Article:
Tony- and Emmy Award-winning actor Jeff Daniels, one of Chelsea's most recognizable and famous residents, joined about 500 of his neighbors Thursday in opposing a new sand and gravel mine operation in Lyndon Township.
Daniels won the Emmy Award for Best Actor in 2013 for his portrayal of the protagonist Will McAvoy on HBO’s hit series “The Newsroom,” but on Thursday, he was just another Washtenaw County resident when he approached the microphone to speak against the mining operation at a town hall meeting, The Ann Arbor News/MLive reports.
Before coming out against the application for special land-use and mining permits by McCoig Materials Inc. for operations that would occur at 18100 and 18200 M-52, Daniels said he he did some soul searching to think about how his father, who ran a successful lumber business for a number of years, might have handled the situation.
“... If it was right for the lumber company and right for the community, he’d go ahead,” Daniels said. “But if it was right for the company and it wasn’t necessarily right for everyone in the community, or if it would impact the community negatively, he would kill it.
“It wouldn’t get off of his desk.”
Daniels and several others spoke against mining on the land near the corner of M-52 and North Territorial that is owned by the Donald and Janet L. Cunningham Trust. The property was chosen by the ForEnergy LLC, a Lowell consulting company that has been communicating with Washtenaw County officials and area residents to move the plan forward on behalf of McCoig Materials..
“When I see the passion [citizens are showing] we want to show empathy toward that and work with people. We respect their views,” Tim Forrell, who owns the consulting company said.
“Believe it or not, we are going to do everything we can to work with them as best we can,” he said. “Unfortunately there is no perfect site for a sand and gravel operation. It just doesn’t exist.”
More than 200 residents came out on a snowy night in February to oppose the quarry operation on the land after it was identified as an ideal site because of its access to M-52.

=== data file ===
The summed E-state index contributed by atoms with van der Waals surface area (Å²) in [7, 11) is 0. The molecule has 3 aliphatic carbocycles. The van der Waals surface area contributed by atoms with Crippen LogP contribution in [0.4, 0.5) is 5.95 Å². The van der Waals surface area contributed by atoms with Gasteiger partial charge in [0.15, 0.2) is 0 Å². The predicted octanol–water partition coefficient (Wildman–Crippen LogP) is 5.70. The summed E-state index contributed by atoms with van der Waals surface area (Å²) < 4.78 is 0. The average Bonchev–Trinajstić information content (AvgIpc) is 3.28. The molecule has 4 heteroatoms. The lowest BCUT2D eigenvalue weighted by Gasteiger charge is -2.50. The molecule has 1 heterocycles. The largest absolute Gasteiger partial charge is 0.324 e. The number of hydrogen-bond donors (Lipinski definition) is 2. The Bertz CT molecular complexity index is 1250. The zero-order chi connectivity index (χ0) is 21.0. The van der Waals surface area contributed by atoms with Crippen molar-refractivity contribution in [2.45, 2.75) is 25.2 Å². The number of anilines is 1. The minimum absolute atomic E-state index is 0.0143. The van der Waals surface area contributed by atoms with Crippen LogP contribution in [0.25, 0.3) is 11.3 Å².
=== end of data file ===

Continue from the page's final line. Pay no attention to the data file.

Time doesn’t seem to have tempered the opposition and after more than three hours of comments Thursday, the Lyndon Township Planning Commission agreed to give the consulting company until April 11 to respond to questions, both from the public and township officials.
After one resident complained that email correspondence to the Planning Commission had bounced back, Chairman Kevin McLaughlin said the volume of correspondence on the issue has been so great that “we may have maxed out our township server.”
“We do seem to be receiving a lot of mail about this,” he said.
Opponents included residents who cited diminishing quality of life, plummeting property values and possible health issues if the operation is approved to University of Michigan experts in geology, law and environmental epidemiology.
“It seems to me like they must have whacked a hornet's nest because I had no idea we had so many experts living out here,” one of the speakers, Kathy Bradbury, said.
Gene Murphy, who owns property on Island Lake, said he and other landowners who, together, control about $10 million in real estate, had “a reasonable expectation of what Lyndon Township would be.”
“McCoig’s expectation of making a profit requires us property owners to give them millions from the investments we’ve made,” he said.
Some Chelsea residents raised questions about the effect heavy truck traffic – perhaps as many as 80 round trips a day – will have on M-52 if the operation is approved. Daniels said during his remarks that Stofer Hill, one of the highest points in Washtenaw County, would go under water over the course of 30 years if the gravel quarry operation is allowed.
“The last thing we need around here is another lake 30 years from now,” Daniels said during his remarks. “So that’s not much of a selling point.”
DISCUSS: Do you support the development of a new gravel and sand mining operation in the area? Tell us why or why not in the comments.